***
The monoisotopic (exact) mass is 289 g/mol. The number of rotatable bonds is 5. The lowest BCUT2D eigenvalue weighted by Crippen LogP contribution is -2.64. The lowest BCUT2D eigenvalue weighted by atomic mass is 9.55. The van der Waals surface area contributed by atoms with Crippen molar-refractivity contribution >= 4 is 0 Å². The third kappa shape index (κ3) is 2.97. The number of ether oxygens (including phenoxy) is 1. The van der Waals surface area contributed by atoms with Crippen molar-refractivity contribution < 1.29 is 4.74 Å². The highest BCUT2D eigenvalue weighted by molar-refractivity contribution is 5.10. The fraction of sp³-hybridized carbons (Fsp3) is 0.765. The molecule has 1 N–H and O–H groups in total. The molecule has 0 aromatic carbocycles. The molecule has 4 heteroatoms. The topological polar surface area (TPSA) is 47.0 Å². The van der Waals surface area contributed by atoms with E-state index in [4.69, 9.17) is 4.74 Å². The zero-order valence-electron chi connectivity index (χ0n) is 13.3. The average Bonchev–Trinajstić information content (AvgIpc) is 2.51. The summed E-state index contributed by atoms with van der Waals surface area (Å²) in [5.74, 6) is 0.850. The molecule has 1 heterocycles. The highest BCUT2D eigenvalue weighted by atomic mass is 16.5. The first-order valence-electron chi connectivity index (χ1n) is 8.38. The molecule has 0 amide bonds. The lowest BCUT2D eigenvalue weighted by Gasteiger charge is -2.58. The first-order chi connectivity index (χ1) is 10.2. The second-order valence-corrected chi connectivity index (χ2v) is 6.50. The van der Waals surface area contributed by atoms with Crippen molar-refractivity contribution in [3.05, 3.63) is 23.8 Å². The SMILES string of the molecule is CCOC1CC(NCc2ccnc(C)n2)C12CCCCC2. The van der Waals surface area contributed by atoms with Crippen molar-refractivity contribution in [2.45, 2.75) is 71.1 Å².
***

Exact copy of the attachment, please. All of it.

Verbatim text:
The monoisotopic (exact) mass is 289 g/mol. The number of rotatable bonds is 5. The lowest BCUT2D eigenvalue weighted by Crippen LogP contribution is -2.64. The lowest BCUT2D eigenvalue weighted by atomic mass is 9.55. The van der Waals surface area contributed by atoms with Crippen molar-refractivity contribution >= 4 is 0 Å². The third kappa shape index (κ3) is 2.97. The number of ether oxygens (including phenoxy) is 1. The van der Waals surface area contributed by atoms with Crippen molar-refractivity contribution < 1.29 is 4.74 Å². The highest BCUT2D eigenvalue weighted by molar-refractivity contribution is 5.10. The fraction of sp³-hybridized carbons (Fsp3) is 0.765. The molecule has 1 N–H and O–H groups in total. The molecule has 0 aromatic carbocycles. The molecule has 4 heteroatoms. The topological polar surface area (TPSA) is 47.0 Å². The van der Waals surface area contributed by atoms with E-state index in [4.69, 9.17) is 4.74 Å². The zero-order valence-electron chi connectivity index (χ0n) is 13.3. The average Bonchev–Trinajstić information content (AvgIpc) is 2.51. The summed E-state index contributed by atoms with van der Waals surface area (Å²) in [5.74, 6) is 0.850. The molecule has 1 heterocycles. The highest BCUT2D eigenvalue weighted by atomic mass is 16.5. The first-order valence-electron chi connectivity index (χ1n) is 8.38. The molecule has 0 amide bonds. The lowest BCUT2D eigenvalue weighted by Gasteiger charge is -2.58. The first-order chi connectivity index (χ1) is 10.2. The second-order valence-corrected chi connectivity index (χ2v) is 6.50. The van der Waals surface area contributed by atoms with Crippen molar-refractivity contribution in [3.05, 3.63) is 23.8 Å². The SMILES string of the molecule is CCOC1CC(NCc2ccnc(C)n2)C12CCCCC2. The van der Waals surface area contributed by atoms with Crippen molar-refractivity contribution in [2.45, 2.75) is 71.1 Å².